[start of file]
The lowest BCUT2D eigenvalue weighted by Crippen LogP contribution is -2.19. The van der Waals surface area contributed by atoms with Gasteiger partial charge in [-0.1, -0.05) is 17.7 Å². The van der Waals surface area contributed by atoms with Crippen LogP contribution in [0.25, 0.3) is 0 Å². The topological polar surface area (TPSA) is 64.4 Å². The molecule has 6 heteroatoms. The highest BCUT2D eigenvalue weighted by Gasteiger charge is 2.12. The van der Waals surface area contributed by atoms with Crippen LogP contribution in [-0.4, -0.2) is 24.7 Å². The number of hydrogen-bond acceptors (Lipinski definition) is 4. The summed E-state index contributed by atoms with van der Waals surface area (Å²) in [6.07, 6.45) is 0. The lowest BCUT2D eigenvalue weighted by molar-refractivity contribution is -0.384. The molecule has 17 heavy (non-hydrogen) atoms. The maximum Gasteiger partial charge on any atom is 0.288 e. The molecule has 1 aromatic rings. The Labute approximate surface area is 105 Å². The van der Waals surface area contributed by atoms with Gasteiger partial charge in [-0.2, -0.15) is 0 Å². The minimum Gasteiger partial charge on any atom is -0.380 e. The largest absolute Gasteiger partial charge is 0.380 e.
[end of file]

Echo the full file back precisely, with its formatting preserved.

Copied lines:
The lowest BCUT2D eigenvalue weighted by Crippen LogP contribution is -2.19. The van der Waals surface area contributed by atoms with Gasteiger partial charge in [-0.1, -0.05) is 17.7 Å². The van der Waals surface area contributed by atoms with Crippen LogP contribution in [0.25, 0.3) is 0 Å². The topological polar surface area (TPSA) is 64.4 Å². The molecule has 6 heteroatoms. The highest BCUT2D eigenvalue weighted by Gasteiger charge is 2.12. The van der Waals surface area contributed by atoms with Crippen LogP contribution in [-0.4, -0.2) is 24.7 Å². The number of hydrogen-bond acceptors (Lipinski definition) is 4. The summed E-state index contributed by atoms with van der Waals surface area (Å²) in [6.07, 6.45) is 0. The lowest BCUT2D eigenvalue weighted by molar-refractivity contribution is -0.384. The molecule has 17 heavy (non-hydrogen) atoms. The maximum Gasteiger partial charge on any atom is 0.288 e. The molecule has 1 aromatic rings. The Labute approximate surface area is 105 Å². The van der Waals surface area contributed by atoms with Gasteiger partial charge in [-0.2, -0.15) is 0 Å². The minimum Gasteiger partial charge on any atom is -0.380 e. The largest absolute Gasteiger partial charge is 0.380 e.